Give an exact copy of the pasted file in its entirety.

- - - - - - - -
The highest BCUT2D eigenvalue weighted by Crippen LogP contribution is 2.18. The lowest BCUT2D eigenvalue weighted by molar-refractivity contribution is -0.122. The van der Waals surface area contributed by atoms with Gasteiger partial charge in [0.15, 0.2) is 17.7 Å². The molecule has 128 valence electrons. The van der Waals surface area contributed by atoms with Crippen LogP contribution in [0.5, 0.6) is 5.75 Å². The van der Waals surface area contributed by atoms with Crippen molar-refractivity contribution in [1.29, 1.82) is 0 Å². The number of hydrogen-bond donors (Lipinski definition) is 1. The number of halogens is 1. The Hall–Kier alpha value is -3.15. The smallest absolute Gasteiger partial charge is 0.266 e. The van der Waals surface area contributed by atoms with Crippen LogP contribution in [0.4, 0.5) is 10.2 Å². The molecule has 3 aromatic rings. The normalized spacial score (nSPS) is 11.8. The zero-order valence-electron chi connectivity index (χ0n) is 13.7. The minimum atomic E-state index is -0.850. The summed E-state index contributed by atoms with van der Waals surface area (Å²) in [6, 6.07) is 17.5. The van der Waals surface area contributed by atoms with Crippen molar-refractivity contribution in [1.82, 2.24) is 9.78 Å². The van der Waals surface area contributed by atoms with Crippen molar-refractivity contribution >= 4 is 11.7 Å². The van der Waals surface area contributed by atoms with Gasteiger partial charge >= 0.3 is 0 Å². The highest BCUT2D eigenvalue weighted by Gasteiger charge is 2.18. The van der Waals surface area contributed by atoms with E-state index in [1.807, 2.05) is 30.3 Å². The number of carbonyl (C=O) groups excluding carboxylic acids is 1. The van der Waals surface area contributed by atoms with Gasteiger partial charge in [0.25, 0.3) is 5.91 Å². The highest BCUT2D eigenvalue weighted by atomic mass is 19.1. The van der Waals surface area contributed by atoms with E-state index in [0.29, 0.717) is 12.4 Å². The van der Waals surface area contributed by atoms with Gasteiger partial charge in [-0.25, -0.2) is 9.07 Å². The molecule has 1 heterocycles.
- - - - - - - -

The highest BCUT2D eigenvalue weighted by Crippen LogP contribution is 2.18. The lowest BCUT2D eigenvalue weighted by molar-refractivity contribution is -0.122. The van der Waals surface area contributed by atoms with Gasteiger partial charge in [0.15, 0.2) is 17.7 Å². The molecule has 128 valence electrons. The van der Waals surface area contributed by atoms with Crippen LogP contribution in [0.5, 0.6) is 5.75 Å². The van der Waals surface area contributed by atoms with Crippen molar-refractivity contribution in [1.29, 1.82) is 0 Å². The number of hydrogen-bond donors (Lipinski definition) is 1. The number of halogens is 1. The Hall–Kier alpha value is -3.15. The smallest absolute Gasteiger partial charge is 0.266 e. The van der Waals surface area contributed by atoms with Crippen LogP contribution in [0.4, 0.5) is 10.2 Å². The molecule has 3 aromatic rings. The normalized spacial score (nSPS) is 11.8. The zero-order valence-electron chi connectivity index (χ0n) is 13.7. The minimum atomic E-state index is -0.850. The summed E-state index contributed by atoms with van der Waals surface area (Å²) in [6, 6.07) is 17.5. The van der Waals surface area contributed by atoms with Crippen molar-refractivity contribution in [1.82, 2.24) is 9.78 Å². The van der Waals surface area contributed by atoms with Crippen molar-refractivity contribution >= 4 is 11.7 Å². The van der Waals surface area contributed by atoms with Gasteiger partial charge >= 0.3 is 0 Å². The highest BCUT2D eigenvalue weighted by Gasteiger charge is 2.18. The van der Waals surface area contributed by atoms with E-state index in [1.807, 2.05) is 30.3 Å². The number of carbonyl (C=O) groups excluding carboxylic acids is 1. The van der Waals surface area contributed by atoms with Gasteiger partial charge in [0.25, 0.3) is 5.91 Å². The highest BCUT2D eigenvalue weighted by atomic mass is 19.1. The van der Waals surface area contributed by atoms with E-state index in [0.29, 0.717) is 12.4 Å². The van der Waals surface area contributed by atoms with Gasteiger partial charge in [-0.25, -0.2) is 9.07 Å². The molecule has 1 heterocycles.